The acromoiclavicular (AC) joint is located at the top of your shoulder between the collarbone and your shoulder blade. This joint plays an important role in allowing overhead arm movements and arm movements across the body. The AC joint helps transmit forces from the arm to the body when doing lifting, pushing and pulling type activities. When the two bones forming the AC joint are impacted as a result of trauma or force, the ligaments holding the joint together can become “stretched” or torn. When a separation occurs between the acromion of the shoulder blade and distal end of the collarbone a ‘step’ separation can occur. This separation is known as an AC joint sprain, the degree of separation will be classed from a grade 1 (minimal joint disruption) to a grade 3 (severe joint disruption).
AC joint sprains are usually caused from direct trauma to the joint such as collision in a rugby tackle, however it can also happen indirectly from falling onto an outstretched hand – the force is transmitted up through the arm which causes a stretch or tear of the ligaments holding the joint together.
If you sustain an AC joint injury, some of the symptoms can include:
– pain on top of the shoulder, usually quite tender to touch
– pain in the AC joint with overhead and across the body movements
– reduced shoulder movement
– sometimes the AC joint will sit higher when compared with the uninjured side – “step”deformity
Sometimes an x-ray will be required to clear any fractures of the shoulder blade and collarbone that make up the AC joint. Due to the nature of most of the injuries, the large force can cause fractures, this is usally indicated by pain felt during the night and severe tenderness over the bone. X-rays can also be used to determine the degree of separation by having the injured individual holding a weight in their injured hand whilst being x-rayed, as it will display the AC joint instability.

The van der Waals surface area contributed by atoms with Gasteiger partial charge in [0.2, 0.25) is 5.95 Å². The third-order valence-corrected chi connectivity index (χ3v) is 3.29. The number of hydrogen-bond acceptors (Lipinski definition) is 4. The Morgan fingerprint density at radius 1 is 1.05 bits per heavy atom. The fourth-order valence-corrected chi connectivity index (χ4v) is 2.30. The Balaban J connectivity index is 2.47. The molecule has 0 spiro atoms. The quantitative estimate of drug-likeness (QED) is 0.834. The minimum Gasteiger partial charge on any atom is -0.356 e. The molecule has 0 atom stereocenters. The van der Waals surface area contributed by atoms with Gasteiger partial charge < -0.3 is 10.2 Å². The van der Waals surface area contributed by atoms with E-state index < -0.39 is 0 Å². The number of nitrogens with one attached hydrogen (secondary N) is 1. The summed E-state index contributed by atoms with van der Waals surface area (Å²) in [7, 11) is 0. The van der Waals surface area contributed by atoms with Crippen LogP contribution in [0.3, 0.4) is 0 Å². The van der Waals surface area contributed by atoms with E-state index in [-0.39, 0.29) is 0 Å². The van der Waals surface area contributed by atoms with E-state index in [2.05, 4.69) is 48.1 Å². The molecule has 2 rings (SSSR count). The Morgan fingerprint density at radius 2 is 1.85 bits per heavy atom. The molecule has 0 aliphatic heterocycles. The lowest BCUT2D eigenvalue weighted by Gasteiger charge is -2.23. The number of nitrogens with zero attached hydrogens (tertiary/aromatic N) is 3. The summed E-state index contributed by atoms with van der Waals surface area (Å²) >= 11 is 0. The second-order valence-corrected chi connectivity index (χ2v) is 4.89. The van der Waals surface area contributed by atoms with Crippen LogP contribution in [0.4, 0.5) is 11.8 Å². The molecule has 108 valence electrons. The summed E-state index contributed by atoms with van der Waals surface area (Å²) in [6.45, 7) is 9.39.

AC joint injuries can settle within a few days to a couple of months, depending on the severity and complications incurred in the initial injury. Physiotherapy treatment for an AC joint injury can include:
– RICER in the initial stages, this includes; Resting the arm, Icing the arm, Compression and Elevation of the joint, and Referrals for to any other medical and health profressionals
– use of a sling, taping or bracing that unloads the AC Joint by reducing the weight of the arm
– avoiding aggravating activities and movements of the arm
– improving the pain-free shoulder range of movement
– strengthening muscles of the shoulder
– improving upper limb perception of movement and spatial orientation
– minimise recurrence
– make a splint/guard for return to contact sports such as Rugby
In more severe cases surgery may be required to repair the AC joint or to repair the damaged ligaments.
If you’ve sustained a shoulder injury in the past or recently, book an appointment with one of the Sports Physiotherapists at Bend + Mend in Sydney’s CBD today to ensure your shoulder can return to full function and strength.